It's all about perspectives. One of the things I learnt during trading and investing is to think in percentages, and think in relatives.
Things are not always as they seem. A simple example, is when you look at a daily chart, and you are in the forest, looking at the trees... you miss the big picture, until you see the weekly or monthly chart, and start to see the forest.
Non Resident Indians aka NRIs are natural foreign exchange experts. Always monitoring the price of their rupee against the country where they reside and work. This also explains why remittances alone to India amount to US$ 80 BILLION+ (And if you didn't know, the small coastal state of Kerala contributes to about 20% of that!)
But foreign exchange is not the only thing close to the Indians heart - so is gold, for centuries.
“Gold is the money of kings, silver is the money of gentlemen, barter is the money of peasants – but debt is the money of slaves.”– Norm Franz
Currencies are always measured in US$ terms, and that is the problem. Not just with currencies, but with precious metals, and even commodities (or cryptocurrencies!). Let's assume that the centuries old standard of gold, the measure of the gods, is still a standard. Have a look at the following two graphs:
And when you see the above chart, you'd think that we haven't peaked in gold, yet. And you'd be right... until you saw this chart:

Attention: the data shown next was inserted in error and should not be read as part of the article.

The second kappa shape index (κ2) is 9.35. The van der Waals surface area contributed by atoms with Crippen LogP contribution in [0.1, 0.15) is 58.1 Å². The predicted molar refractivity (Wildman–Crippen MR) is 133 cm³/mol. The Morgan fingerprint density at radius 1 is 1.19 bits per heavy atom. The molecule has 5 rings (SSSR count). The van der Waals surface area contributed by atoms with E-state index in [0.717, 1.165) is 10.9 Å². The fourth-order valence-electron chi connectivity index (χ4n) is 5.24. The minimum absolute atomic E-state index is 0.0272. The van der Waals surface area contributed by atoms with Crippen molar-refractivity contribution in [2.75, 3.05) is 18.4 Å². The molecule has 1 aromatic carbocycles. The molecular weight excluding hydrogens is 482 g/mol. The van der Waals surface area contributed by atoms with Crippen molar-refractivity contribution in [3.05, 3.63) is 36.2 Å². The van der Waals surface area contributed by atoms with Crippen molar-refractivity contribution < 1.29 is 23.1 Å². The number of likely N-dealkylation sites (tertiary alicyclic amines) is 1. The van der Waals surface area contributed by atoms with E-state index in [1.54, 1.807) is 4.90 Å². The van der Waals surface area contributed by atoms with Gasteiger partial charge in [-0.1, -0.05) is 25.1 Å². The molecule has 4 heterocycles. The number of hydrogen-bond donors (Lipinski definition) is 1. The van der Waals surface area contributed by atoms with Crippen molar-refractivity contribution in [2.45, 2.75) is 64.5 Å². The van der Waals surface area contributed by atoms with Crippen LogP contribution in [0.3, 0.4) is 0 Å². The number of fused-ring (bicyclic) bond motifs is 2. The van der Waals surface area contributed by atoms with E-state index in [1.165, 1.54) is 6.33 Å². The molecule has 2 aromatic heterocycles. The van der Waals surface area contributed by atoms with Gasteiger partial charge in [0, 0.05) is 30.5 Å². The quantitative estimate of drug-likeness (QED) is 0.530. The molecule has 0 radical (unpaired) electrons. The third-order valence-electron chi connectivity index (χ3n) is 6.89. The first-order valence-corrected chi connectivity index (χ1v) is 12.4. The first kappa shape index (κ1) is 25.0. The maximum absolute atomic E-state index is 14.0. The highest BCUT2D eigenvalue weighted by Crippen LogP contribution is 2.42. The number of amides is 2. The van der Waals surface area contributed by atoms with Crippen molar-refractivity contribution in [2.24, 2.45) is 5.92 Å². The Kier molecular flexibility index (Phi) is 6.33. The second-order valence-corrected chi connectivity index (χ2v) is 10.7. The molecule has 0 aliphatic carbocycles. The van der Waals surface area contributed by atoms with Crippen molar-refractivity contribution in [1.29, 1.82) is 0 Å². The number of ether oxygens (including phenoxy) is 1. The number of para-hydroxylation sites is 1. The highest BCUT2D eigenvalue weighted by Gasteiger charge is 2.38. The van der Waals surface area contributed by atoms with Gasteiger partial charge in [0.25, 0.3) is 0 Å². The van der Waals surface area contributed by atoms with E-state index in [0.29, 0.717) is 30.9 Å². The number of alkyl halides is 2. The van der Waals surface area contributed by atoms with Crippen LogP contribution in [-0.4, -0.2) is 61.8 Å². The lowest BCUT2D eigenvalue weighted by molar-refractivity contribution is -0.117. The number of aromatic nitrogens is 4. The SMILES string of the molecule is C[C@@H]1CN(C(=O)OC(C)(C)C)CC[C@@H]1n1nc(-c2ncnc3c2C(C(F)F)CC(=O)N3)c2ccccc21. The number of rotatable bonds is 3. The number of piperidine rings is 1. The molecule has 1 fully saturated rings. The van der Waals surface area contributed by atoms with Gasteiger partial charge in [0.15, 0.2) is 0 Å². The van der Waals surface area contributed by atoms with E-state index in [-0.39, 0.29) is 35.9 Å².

Now, if you step back and you're in India and looked only at the above chart in Indian Rupees, you'd say that we've actually crossed the previous peak and had gone way higher to record new highs. And you'd be right!
Why is that? Think for a minute?
This is the problem when you measure things only in US Dollars. You're in a bubble that you cannot fathom how other people around the world are living.
Being a Non Resident Indian (NRI), this would probably click faster for you. Now assuming the NRI didn't want to get caught "smuggling" gold into India, and wanted to be a good citizen and submit themselves to the tax terrorism of India - well, he'd have to pay not 10% on that price, but 12.5% now (thanks to the recent increase of Finance Minister Nirmala Seetharaman in 2019).
So lets assume they took a 100 gram biscuit to India, on top of the Rs. 3,86,740 (US$ 5,119) – you'd pay an additional Rs. 48,342.50 (US$ 656).
Now imagine if the price went down after you reached India?! Wouldn't that be painful, because the customs doesn't give any refund when you import gold!
I used to be a gold bug, being an Indian – this is natural. But after listening to Martin Armstrong's take on gold, I guess I've changed my thoughts. When the facts change, do you?
The younger generation is buying less gold, and for a valid reason - they can't do much with it (especially when your governments make it exorbitant with taxes).
Their logic is that "when we're moving into the digital realm, why would you want to deal with a metal that limits you!" The younger generation are more comfortable with digital money, aka cryptocurrency if you like.
So that's what perspective and thinking relative is all about, I'll end this with these last famous words...
“Gold is money. Everything else is credit.”– J.P. Morgan